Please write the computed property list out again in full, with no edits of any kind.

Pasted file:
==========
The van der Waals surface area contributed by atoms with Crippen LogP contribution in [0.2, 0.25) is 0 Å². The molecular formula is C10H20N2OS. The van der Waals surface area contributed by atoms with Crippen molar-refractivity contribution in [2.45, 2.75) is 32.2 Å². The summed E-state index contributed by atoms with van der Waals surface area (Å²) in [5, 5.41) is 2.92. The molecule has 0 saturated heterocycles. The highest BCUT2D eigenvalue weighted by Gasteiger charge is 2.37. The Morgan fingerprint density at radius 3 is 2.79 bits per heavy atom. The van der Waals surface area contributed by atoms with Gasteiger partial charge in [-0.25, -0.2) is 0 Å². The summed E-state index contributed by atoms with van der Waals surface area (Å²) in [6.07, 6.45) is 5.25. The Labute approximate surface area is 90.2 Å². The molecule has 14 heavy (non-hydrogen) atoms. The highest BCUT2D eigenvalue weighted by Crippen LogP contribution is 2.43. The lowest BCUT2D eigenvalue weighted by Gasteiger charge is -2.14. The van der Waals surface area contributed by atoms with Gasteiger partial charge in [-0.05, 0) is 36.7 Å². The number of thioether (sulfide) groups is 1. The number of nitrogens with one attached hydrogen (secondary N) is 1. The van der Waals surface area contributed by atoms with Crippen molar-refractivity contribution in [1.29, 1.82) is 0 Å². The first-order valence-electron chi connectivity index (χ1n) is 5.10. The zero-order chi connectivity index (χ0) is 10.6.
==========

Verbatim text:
The van der Waals surface area contributed by atoms with Crippen LogP contribution in [0.2, 0.25) is 0 Å². The molecular formula is C10H20N2OS. The van der Waals surface area contributed by atoms with Crippen molar-refractivity contribution in [2.45, 2.75) is 32.2 Å². The summed E-state index contributed by atoms with van der Waals surface area (Å²) in [5, 5.41) is 2.92. The molecule has 0 saturated heterocycles. The highest BCUT2D eigenvalue weighted by Gasteiger charge is 2.37. The Morgan fingerprint density at radius 3 is 2.79 bits per heavy atom. The van der Waals surface area contributed by atoms with Gasteiger partial charge in [-0.25, -0.2) is 0 Å². The summed E-state index contributed by atoms with van der Waals surface area (Å²) in [6.07, 6.45) is 5.25. The Labute approximate surface area is 90.2 Å². The molecule has 14 heavy (non-hydrogen) atoms. The highest BCUT2D eigenvalue weighted by Crippen LogP contribution is 2.43. The lowest BCUT2D eigenvalue weighted by Gasteiger charge is -2.14. The van der Waals surface area contributed by atoms with Gasteiger partial charge in [-0.05, 0) is 36.7 Å². The number of thioether (sulfide) groups is 1. The number of nitrogens with one attached hydrogen (secondary N) is 1. The van der Waals surface area contributed by atoms with Crippen molar-refractivity contribution in [1.29, 1.82) is 0 Å². The first-order valence-electron chi connectivity index (χ1n) is 5.10. The zero-order chi connectivity index (χ0) is 10.6.